// turn pump off
    // etc

    That said, I would suggest changing your topic structure slightly. Rather than have a single topic for all commands you want to send to the arduino, use a different topic for each device connected. For example:


    You can then subscribe to foo/#. You would then publish a simple ‘0’ or ‘1’ to the appropriate topic to signify off or on. You may even publish the messages with the ‘retained’ flag set, so that if the Arduino loses its connection and reconnects, it’ll get back the last known state of all the devices when it resubscribes.

    Following this approach means the callback would be something like:

    //Note the use of strcmp rather than strncmp
    // this is because topic is already a null-terminated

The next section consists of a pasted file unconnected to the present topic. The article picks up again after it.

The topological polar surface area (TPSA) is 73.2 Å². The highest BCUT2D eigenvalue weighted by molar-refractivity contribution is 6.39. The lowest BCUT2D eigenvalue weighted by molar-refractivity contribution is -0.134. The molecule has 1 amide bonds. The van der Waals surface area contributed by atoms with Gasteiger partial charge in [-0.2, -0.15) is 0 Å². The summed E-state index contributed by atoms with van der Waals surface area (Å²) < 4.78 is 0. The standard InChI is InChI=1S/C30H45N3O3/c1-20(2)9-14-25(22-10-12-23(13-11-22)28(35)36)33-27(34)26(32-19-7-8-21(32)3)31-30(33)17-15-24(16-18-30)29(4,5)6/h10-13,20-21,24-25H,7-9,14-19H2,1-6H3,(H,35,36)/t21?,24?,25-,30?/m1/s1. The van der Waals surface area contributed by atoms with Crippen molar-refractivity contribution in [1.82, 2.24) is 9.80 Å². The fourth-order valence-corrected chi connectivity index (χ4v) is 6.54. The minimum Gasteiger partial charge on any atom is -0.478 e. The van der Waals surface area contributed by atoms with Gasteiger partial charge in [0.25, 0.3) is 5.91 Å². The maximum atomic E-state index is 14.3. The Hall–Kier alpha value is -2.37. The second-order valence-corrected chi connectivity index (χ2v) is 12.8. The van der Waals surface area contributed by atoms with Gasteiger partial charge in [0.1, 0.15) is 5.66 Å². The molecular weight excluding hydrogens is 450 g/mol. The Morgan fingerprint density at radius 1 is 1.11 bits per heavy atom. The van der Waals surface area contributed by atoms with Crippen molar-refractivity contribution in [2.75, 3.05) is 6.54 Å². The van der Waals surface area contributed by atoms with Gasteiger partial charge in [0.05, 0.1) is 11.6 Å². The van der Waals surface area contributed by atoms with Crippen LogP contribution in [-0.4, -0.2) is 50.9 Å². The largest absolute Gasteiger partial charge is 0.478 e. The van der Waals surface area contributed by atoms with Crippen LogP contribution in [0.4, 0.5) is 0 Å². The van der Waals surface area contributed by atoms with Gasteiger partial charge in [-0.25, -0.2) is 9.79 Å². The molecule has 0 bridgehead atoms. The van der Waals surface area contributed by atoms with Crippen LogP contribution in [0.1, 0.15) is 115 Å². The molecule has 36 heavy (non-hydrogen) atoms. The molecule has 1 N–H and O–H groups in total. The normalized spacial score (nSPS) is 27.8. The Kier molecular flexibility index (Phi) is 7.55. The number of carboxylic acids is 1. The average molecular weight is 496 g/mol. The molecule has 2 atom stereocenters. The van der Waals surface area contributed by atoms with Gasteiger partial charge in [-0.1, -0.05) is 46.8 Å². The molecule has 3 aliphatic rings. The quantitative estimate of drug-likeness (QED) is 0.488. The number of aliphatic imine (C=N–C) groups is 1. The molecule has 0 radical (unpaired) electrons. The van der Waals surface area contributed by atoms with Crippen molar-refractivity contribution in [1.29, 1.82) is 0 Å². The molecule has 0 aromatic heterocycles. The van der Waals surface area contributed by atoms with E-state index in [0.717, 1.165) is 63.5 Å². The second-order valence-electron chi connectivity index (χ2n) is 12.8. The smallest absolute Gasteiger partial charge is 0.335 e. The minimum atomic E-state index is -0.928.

// string.
    if (strcmp(topic,"foo/pump2")==0) { 
     if (payload[0] == '0') {
      // Turn off
     } else if (payload[0] == '1') {
      // Turn on
    } // etc

    (Wrap your code in <pre></pre> tags)

    ((I’m going to collapse your comments down to a single one))

    (((I should probably create a mailing-list of something for this sort of discussion, to save space here)))

  3. ilium007 • June 24, 2012

    OK thanks. This has got me tearing my hair out ! I wasn’t brought up on C programming and I am having a hell of a time working out what data type I need to get these values in to publish to the MQTT queue from the Arduino.

    I have a Maxbotix sensor which I am getting a pulse width value (long) and converting into an int value through division to get a distance in cm. I assumed it would be easy to get this data type onto the queue via the publish method. I see it takes a topic as an array of characters but again I am stuck on the payload. It takes a byte array as the payload, as in, a NON null terminated array of bytes. How do I go from the int value to a byte array.